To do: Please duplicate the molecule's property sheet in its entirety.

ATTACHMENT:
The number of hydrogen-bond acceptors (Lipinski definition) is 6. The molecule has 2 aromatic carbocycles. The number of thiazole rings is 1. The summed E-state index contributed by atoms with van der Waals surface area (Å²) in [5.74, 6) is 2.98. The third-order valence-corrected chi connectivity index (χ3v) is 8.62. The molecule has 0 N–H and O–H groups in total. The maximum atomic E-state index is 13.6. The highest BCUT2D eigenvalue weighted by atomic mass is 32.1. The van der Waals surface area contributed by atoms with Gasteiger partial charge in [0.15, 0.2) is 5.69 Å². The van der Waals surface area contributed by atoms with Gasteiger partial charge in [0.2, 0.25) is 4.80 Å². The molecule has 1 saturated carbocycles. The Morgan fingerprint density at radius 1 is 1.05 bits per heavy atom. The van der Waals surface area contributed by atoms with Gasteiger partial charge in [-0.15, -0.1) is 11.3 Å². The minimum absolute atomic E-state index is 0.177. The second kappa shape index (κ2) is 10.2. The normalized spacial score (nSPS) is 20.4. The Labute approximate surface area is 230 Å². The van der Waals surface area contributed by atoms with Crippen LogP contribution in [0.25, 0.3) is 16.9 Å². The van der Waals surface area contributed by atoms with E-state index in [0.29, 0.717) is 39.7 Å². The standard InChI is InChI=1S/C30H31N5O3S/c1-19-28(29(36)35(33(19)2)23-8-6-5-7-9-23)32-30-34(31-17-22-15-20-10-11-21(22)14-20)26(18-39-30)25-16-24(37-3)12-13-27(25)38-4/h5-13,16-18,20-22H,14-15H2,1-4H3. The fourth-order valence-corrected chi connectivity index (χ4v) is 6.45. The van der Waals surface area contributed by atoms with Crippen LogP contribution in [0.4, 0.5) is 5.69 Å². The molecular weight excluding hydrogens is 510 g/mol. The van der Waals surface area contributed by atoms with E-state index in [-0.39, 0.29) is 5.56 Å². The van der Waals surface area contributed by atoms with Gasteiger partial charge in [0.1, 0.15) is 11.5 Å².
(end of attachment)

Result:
The number of hydrogen-bond acceptors (Lipinski definition) is 6. The molecule has 2 aromatic carbocycles. The number of thiazole rings is 1. The summed E-state index contributed by atoms with van der Waals surface area (Å²) in [5.74, 6) is 2.98. The third-order valence-corrected chi connectivity index (χ3v) is 8.62. The molecule has 0 N–H and O–H groups in total. The maximum atomic E-state index is 13.6. The highest BCUT2D eigenvalue weighted by atomic mass is 32.1. The van der Waals surface area contributed by atoms with Gasteiger partial charge in [0.15, 0.2) is 5.69 Å². The van der Waals surface area contributed by atoms with Gasteiger partial charge in [0.2, 0.25) is 4.80 Å². The molecule has 1 saturated carbocycles. The Morgan fingerprint density at radius 1 is 1.05 bits per heavy atom. The van der Waals surface area contributed by atoms with Gasteiger partial charge in [-0.15, -0.1) is 11.3 Å². The minimum absolute atomic E-state index is 0.177. The second kappa shape index (κ2) is 10.2. The normalized spacial score (nSPS) is 20.4. The Labute approximate surface area is 230 Å². The van der Waals surface area contributed by atoms with Crippen LogP contribution in [0.25, 0.3) is 16.9 Å². The van der Waals surface area contributed by atoms with E-state index in [0.29, 0.717) is 39.7 Å². The standard InChI is InChI=1S/C30H31N5O3S/c1-19-28(29(36)35(33(19)2)23-8-6-5-7-9-23)32-30-34(31-17-22-15-20-10-11-21(22)14-20)26(18-39-30)25-16-24(37-3)12-13-27(25)38-4/h5-13,16-18,20-22H,14-15H2,1-4H3. The fourth-order valence-corrected chi connectivity index (χ4v) is 6.45. The van der Waals surface area contributed by atoms with Crippen LogP contribution in [0.4, 0.5) is 5.69 Å². The molecular weight excluding hydrogens is 510 g/mol. The van der Waals surface area contributed by atoms with E-state index in [-0.39, 0.29) is 5.56 Å². The van der Waals surface area contributed by atoms with Gasteiger partial charge in [0.1, 0.15) is 11.5 Å².